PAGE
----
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Meeting The Tea Shaman
I am going to transmit the essence of my teaching to you, and you can translate my teaching for the benefit of others.  To make good tea, you begin with your best intentions and your inner wisdom. You put your best into the tea that you will serve.”

Master Shen smells your cup after you drink from it, and from that, he can sense your tea level, and possibly your level of personal cultivation, too.  A tea friend was so shocked by Master Shen's divinations regarding her life that she jokingly asked Master Shen if he is a shaman. “Yes, Yes I am a shaman.” Wow!  He claims to be able to sense your intentions, mood, maybe even some base-level thoughts from the energy you and your cup give off, as well as the scent from your cup. He’ll ask people present to pass around their cups so that they can all compare the difference scents.  There are noticeable differences in the traces of tea aroma in each cup. Some are weaker, some are more floral, some smell like a different tea altogether.


I can’t explain it and frankly the “why” is less vital to me than the how.  “Master, please teach us how to brew tea like this! ”


There’s been a big, contemporary shift towards mindfulness in recent years.  Brewing great tea starts with mindfulness. In the moment, there is no anxiety, fear, expectation or ego.  One loses the neurotic sense of time; the continuous notice of time’s progress, of the death of each second and the apprehension of tracking, archiving and judging the events that pass during that time.  Each moment contains just “thusness.”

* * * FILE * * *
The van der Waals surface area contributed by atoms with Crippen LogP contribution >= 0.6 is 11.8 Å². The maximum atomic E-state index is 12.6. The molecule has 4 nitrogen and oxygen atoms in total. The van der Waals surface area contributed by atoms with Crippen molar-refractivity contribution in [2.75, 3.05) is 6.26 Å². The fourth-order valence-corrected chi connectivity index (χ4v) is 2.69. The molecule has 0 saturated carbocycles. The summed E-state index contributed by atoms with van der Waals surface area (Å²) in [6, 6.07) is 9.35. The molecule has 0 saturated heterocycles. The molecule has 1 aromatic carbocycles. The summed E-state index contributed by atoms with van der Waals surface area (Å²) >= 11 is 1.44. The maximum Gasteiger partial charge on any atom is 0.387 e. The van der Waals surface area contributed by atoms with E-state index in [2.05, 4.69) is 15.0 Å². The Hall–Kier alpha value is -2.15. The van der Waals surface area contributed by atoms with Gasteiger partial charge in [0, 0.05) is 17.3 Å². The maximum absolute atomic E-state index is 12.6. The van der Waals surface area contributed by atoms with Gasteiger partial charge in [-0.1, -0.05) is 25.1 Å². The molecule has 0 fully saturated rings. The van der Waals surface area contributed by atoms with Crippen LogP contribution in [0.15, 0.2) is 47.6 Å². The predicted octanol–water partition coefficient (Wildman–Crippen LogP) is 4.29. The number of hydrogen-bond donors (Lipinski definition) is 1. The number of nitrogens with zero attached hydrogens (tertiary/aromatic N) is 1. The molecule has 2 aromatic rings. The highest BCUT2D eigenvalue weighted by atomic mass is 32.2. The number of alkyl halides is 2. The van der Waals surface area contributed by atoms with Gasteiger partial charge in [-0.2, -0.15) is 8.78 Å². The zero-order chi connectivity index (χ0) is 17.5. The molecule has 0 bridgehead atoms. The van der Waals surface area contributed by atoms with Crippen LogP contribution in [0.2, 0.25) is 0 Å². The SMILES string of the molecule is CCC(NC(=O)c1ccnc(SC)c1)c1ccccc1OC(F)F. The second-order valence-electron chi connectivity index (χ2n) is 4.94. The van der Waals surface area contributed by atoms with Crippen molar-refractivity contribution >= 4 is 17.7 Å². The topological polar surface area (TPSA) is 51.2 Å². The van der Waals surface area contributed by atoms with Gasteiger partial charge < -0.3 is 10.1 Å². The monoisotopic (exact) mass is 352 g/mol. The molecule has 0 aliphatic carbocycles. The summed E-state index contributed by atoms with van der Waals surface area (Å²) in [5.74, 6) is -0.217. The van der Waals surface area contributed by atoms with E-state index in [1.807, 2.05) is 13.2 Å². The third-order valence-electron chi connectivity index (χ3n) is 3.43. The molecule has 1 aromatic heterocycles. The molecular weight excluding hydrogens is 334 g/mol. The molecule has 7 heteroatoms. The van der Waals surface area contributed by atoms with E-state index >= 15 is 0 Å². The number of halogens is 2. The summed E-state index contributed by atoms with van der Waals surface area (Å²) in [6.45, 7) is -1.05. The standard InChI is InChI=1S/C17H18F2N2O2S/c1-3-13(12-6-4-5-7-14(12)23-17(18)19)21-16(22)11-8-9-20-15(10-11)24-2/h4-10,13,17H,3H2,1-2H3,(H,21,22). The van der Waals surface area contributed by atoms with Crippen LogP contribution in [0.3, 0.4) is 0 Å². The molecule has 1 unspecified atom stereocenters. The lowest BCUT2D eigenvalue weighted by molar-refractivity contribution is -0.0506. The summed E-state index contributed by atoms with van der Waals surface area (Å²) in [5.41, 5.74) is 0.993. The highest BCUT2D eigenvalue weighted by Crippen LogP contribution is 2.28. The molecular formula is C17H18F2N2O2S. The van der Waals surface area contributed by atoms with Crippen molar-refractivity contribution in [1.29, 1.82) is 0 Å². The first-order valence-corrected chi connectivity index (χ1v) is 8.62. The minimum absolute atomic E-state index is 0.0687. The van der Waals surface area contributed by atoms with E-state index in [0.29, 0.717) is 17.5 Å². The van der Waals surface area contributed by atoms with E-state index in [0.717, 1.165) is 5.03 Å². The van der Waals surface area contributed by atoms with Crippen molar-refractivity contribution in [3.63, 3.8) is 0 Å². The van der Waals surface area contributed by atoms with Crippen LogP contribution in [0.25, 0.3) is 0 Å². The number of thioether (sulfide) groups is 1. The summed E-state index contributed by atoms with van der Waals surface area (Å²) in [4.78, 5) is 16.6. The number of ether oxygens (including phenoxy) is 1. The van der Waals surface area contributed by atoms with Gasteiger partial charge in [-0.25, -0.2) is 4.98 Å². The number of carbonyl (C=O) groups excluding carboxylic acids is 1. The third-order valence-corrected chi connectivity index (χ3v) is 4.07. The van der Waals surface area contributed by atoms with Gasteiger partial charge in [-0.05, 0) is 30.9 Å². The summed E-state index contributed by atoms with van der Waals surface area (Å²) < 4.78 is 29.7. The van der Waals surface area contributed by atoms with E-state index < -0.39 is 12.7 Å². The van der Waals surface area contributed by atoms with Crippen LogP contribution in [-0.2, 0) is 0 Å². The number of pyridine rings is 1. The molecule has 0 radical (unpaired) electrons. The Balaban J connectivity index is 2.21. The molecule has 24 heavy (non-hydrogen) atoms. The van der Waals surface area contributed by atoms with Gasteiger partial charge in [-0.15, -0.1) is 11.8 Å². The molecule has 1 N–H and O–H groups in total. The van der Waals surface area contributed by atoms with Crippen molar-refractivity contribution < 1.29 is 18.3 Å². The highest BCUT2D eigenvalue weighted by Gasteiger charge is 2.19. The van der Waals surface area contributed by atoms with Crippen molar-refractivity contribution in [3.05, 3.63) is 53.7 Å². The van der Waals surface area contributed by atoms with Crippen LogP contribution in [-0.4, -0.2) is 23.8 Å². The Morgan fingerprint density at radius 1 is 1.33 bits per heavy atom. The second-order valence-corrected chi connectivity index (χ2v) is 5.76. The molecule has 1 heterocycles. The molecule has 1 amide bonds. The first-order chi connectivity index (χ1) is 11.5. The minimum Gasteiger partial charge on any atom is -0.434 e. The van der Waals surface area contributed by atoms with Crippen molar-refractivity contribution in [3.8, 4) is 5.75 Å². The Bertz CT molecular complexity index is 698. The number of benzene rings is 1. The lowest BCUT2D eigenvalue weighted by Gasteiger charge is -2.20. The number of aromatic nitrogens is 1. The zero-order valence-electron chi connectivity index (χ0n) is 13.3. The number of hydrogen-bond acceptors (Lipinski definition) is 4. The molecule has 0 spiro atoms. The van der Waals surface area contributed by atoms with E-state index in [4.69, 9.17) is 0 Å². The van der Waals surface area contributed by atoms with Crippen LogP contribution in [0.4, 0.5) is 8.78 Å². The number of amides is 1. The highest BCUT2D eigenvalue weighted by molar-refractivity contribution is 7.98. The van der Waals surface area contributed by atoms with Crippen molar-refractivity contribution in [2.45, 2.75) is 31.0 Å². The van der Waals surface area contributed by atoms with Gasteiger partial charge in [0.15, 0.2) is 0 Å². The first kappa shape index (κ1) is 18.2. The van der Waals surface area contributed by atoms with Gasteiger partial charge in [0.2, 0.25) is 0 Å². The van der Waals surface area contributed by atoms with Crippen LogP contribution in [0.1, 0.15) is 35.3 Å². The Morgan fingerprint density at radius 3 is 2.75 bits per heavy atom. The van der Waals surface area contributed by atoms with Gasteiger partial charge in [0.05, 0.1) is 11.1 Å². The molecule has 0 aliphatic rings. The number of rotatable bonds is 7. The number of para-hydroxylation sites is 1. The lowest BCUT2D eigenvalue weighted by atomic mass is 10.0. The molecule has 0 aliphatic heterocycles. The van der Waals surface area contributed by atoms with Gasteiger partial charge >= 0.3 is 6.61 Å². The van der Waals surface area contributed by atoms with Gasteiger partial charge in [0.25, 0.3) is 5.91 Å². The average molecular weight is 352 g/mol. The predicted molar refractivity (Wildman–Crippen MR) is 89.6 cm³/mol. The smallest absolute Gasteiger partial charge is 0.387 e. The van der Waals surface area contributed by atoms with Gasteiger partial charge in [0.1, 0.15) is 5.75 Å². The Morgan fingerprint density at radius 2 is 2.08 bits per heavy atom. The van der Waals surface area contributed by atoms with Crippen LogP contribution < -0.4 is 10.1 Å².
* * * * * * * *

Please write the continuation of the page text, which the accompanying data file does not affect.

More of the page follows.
When I practiced Qigong, the first two things we did at the start of each class were called Jing and Ding.  Jing can be translated as quiet or tranquility, and we would begin the class with silent meditation. Then we would naturally progress to the next step, Ding, which can be translated as stillness.  With our bodies and minds quieted, we can achieve mental and bodily calm. According to Master Shen’s teaching, brewing great tea also starts with tranquility and stillness.


From the stillness, we bring forth our best intentions and happy thoughts, and spread the positive intention to the tools we use.  To the cups and pot, to the water and to the tea leaves. Many things begin in our minds.


Master Shen has many students around the world who have enjoyed his tea brewing and lessons for decades.  He said he has already transmitted to me the essence of his teachings, techniques and understanding, and those teachings have now been shared with you. The rest of the details will reveal themselves with practice and reflection.  Use the best water, pot and tea that you have, be mindful before and during your tea sessions, and channel your good intentions into the pot and cup. Try it for a few months and see how your tea turns out. More importantly, try this for a few months and see if YOU change.  The real magic may turn out to be that you refine yourself, not just the tea.

 

Written by guest blogger Rich

Read more of his tea stories at his personal blog, link below

Photography copyright Jake Knapp

http://myteastories.blogspot.com/

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